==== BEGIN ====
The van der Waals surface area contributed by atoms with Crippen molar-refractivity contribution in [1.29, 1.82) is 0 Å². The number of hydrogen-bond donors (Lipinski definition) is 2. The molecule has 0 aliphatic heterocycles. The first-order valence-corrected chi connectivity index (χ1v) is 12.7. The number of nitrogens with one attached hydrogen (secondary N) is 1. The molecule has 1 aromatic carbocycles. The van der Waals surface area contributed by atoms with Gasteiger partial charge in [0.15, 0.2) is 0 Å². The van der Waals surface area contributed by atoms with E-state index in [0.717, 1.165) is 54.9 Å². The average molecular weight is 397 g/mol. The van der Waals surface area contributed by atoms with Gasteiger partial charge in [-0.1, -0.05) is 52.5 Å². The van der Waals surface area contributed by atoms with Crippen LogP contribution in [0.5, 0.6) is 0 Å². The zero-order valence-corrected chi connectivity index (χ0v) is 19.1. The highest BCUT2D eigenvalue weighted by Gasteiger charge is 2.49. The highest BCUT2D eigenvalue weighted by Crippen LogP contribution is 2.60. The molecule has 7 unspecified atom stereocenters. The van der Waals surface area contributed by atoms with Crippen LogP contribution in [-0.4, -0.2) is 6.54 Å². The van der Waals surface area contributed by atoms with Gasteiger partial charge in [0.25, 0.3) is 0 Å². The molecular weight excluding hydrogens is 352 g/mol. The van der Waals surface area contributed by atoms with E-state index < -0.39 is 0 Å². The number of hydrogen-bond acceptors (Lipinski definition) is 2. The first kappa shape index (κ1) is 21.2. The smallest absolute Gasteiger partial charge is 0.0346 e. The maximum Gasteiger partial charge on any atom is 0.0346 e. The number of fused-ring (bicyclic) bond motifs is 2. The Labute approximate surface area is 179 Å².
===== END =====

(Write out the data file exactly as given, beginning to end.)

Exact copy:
The van der Waals surface area contributed by atoms with Crippen molar-refractivity contribution in [1.29, 1.82) is 0 Å². The number of hydrogen-bond donors (Lipinski definition) is 2. The molecule has 0 aliphatic heterocycles. The first-order valence-corrected chi connectivity index (χ1v) is 12.7. The number of nitrogens with one attached hydrogen (secondary N) is 1. The molecule has 1 aromatic carbocycles. The van der Waals surface area contributed by atoms with Gasteiger partial charge in [0.15, 0.2) is 0 Å². The van der Waals surface area contributed by atoms with E-state index in [0.717, 1.165) is 54.9 Å². The average molecular weight is 397 g/mol. The van der Waals surface area contributed by atoms with Gasteiger partial charge in [-0.1, -0.05) is 52.5 Å². The van der Waals surface area contributed by atoms with Crippen LogP contribution in [0.5, 0.6) is 0 Å². The zero-order valence-corrected chi connectivity index (χ0v) is 19.1. The highest BCUT2D eigenvalue weighted by Gasteiger charge is 2.49. The highest BCUT2D eigenvalue weighted by Crippen LogP contribution is 2.60. The molecule has 7 unspecified atom stereocenters. The van der Waals surface area contributed by atoms with Crippen LogP contribution in [-0.4, -0.2) is 6.54 Å². The van der Waals surface area contributed by atoms with Gasteiger partial charge in [0.25, 0.3) is 0 Å². The molecular weight excluding hydrogens is 352 g/mol. The van der Waals surface area contributed by atoms with E-state index < -0.39 is 0 Å². The number of hydrogen-bond acceptors (Lipinski definition) is 2. The first kappa shape index (κ1) is 21.2. The smallest absolute Gasteiger partial charge is 0.0346 e. The maximum Gasteiger partial charge on any atom is 0.0346 e. The number of fused-ring (bicyclic) bond motifs is 2. The Labute approximate surface area is 179 Å².